James Kirchick: Anything politically. I mean Rich Tafel’s a Republican. This is in the early ‘90s, right? So, he’s a Reaganite. Urvashi Vaid is going to anti-war demonstrations and a kind of crunchy lefty progressive. And she died a couple weeks ago of ovarian cancer and Rich, who I know, he wrote just a very touching remembrance of her and about how they would collaborate on issues together and she would invite him to her conferences and he would invite her to his conferences of the Log Cabin Republicans because they did have some shared goals, obviously. They agreed that gay people should be equal and they might have had very different strategies for how to achieve it.
Namely, Rich thought that we should work through the Republican Party and conservative movement and whatnot, and Urvashi Vaid was a revolutionary and believed in overturning society. But they were willing to work together and they learned from each other. She understood that, “You know what? Having a gay man on the inside of the Republican Party and in the conservative movement is good for our cause because they’re probably gonna listen more to him than they will to me.” And I just thought that was a really remarkable relationship that we don’t have much of anymore, unfortunately, that more and more we’re just –in all forms of life, not just political activism but even –
Nico Perrino: Yeah, it’s a Ruth Bader Ginsberg/Justice Scalia friendship. It’s the Ira Glass or William F. Buckley friendship.
James Kirchick: Yeah, exactly and it’s become almost fashionable to mock those types of relationships to say that “This is of the past. We’re in a new era politically. You can’t be friends with these people. They’re fascists or their communists” or whatever, which is personally I mean I've always found that I've always enjoyed debate. I've always enjoyed – maybe I'm just an argumentative person, but I just I was president of the debate team in high school and at Yale again. Some of my fondest memories at Yale were of the Yale Political Union – which is a very unique institution. It’s like if the Oxford Union met the British Parliament. So, it’s like a debating society where there are parties.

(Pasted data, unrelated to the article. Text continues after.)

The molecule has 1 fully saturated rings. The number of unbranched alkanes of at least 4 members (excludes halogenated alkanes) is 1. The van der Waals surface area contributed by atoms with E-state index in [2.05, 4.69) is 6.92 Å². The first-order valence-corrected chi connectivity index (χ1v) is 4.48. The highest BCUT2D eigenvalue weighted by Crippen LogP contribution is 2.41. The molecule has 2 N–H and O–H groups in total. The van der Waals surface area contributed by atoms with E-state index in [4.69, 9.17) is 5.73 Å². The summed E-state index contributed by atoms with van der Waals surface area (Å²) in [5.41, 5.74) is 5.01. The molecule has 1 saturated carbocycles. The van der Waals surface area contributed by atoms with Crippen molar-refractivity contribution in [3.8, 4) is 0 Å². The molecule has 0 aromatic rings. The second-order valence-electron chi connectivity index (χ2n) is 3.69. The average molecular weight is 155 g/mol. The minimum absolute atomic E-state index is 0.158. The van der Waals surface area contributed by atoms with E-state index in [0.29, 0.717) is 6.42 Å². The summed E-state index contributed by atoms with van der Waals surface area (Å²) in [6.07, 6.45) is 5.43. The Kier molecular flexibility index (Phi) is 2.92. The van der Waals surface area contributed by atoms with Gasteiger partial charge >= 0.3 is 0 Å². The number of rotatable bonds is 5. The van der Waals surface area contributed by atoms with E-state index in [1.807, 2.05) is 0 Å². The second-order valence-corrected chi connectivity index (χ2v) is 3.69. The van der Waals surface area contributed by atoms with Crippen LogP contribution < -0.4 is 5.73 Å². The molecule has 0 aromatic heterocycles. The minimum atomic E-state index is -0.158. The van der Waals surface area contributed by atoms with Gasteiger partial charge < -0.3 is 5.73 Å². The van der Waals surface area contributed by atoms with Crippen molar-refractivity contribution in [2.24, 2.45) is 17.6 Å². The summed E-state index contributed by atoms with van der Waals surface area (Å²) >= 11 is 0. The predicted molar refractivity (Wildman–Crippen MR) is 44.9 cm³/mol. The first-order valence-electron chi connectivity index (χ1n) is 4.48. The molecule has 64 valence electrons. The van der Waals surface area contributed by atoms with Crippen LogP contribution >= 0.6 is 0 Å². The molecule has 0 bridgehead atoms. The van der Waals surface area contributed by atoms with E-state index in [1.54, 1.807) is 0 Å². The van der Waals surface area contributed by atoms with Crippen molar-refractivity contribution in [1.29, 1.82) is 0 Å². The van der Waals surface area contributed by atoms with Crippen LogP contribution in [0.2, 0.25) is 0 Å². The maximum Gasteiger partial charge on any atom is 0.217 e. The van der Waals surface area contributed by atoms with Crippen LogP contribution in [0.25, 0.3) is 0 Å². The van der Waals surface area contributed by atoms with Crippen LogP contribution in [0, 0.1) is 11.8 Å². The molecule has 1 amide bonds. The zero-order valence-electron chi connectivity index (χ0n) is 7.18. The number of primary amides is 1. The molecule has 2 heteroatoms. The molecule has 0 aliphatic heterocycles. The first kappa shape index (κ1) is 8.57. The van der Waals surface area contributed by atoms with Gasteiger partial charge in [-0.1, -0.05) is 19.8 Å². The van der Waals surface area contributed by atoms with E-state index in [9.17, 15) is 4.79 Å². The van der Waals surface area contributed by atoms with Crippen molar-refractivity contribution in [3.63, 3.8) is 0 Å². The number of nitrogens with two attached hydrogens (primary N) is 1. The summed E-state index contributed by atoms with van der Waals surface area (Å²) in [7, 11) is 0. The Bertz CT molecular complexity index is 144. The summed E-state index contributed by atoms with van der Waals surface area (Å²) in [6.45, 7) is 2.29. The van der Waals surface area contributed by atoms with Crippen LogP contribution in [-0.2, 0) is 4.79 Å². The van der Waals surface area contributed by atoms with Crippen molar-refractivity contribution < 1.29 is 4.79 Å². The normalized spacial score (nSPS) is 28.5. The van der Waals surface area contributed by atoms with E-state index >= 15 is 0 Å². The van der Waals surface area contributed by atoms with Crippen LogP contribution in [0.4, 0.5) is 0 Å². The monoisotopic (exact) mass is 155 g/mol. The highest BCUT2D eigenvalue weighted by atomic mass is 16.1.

Nico Perrino: Is it as stuffy? Are you wearing tails to your debates?
James Kirchick: Well, the right-wing parties do. I mean you have to understand there are students stretching from the furthest left –probably communists – all the way to the neo-traditional Catholic right. But every week, we would come together in a lecture hall and there’d be an invited speaker from somewhere – a journalist, a professor, whomever – and we would engage in a very spirited debate and at the end, we’d all go out for beers together. And I don't know if that still happens at Yale, frankly.
I have a feeling that it doesn’t because I think it’s the atmosphere has become too toxic and people aren’t able to take political differences in stride or they’re not able to distinguish between a political argument and a personal attack and it’s happened all so swiftly. I mean your boss, Greg Lukianoff, is obviously he expert on this having written the Coddling of – or co-authored, The Coddling of the American Mind. But I mean, for me, it was very personal because the Nicholas Christakis episode at Yale – which obviously your listeners are very familiar with – I mean that, to me, was a real wakeup call because that happened in 2015 and I graduated Yale in 2006 and that’s nine years.